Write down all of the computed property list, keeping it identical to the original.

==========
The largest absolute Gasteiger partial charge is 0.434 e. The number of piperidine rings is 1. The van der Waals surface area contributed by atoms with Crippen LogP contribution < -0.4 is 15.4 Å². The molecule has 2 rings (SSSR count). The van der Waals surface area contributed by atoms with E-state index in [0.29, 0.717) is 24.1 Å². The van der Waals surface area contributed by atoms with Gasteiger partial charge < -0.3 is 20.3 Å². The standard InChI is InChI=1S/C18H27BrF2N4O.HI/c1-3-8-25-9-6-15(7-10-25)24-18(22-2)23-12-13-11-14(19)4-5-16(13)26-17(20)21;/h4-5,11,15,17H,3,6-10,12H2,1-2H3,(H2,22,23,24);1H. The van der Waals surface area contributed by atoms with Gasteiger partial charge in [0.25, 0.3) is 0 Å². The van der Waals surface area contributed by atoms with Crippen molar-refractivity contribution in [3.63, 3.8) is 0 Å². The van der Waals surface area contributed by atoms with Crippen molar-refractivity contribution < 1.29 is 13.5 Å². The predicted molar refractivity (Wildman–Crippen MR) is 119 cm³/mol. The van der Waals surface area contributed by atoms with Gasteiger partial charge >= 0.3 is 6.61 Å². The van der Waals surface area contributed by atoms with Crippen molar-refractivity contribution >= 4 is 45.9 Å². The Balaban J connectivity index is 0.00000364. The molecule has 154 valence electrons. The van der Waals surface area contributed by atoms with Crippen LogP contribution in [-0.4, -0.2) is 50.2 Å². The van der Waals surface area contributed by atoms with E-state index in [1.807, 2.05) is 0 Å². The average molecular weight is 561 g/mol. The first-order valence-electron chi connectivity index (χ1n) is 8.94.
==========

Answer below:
The largest absolute Gasteiger partial charge is 0.434 e. The number of piperidine rings is 1. The van der Waals surface area contributed by atoms with Crippen LogP contribution < -0.4 is 15.4 Å². The molecule has 2 rings (SSSR count). The van der Waals surface area contributed by atoms with E-state index in [0.29, 0.717) is 24.1 Å². The van der Waals surface area contributed by atoms with Gasteiger partial charge < -0.3 is 20.3 Å². The standard InChI is InChI=1S/C18H27BrF2N4O.HI/c1-3-8-25-9-6-15(7-10-25)24-18(22-2)23-12-13-11-14(19)4-5-16(13)26-17(20)21;/h4-5,11,15,17H,3,6-10,12H2,1-2H3,(H2,22,23,24);1H. The van der Waals surface area contributed by atoms with Gasteiger partial charge in [0.25, 0.3) is 0 Å². The van der Waals surface area contributed by atoms with Crippen molar-refractivity contribution in [3.63, 3.8) is 0 Å². The van der Waals surface area contributed by atoms with Crippen molar-refractivity contribution < 1.29 is 13.5 Å². The predicted molar refractivity (Wildman–Crippen MR) is 119 cm³/mol. The van der Waals surface area contributed by atoms with Gasteiger partial charge >= 0.3 is 6.61 Å². The van der Waals surface area contributed by atoms with Crippen molar-refractivity contribution >= 4 is 45.9 Å². The Balaban J connectivity index is 0.00000364. The molecule has 154 valence electrons. The van der Waals surface area contributed by atoms with Crippen LogP contribution in [-0.4, -0.2) is 50.2 Å². The van der Waals surface area contributed by atoms with E-state index in [1.807, 2.05) is 0 Å². The average molecular weight is 561 g/mol. The first-order valence-electron chi connectivity index (χ1n) is 8.94.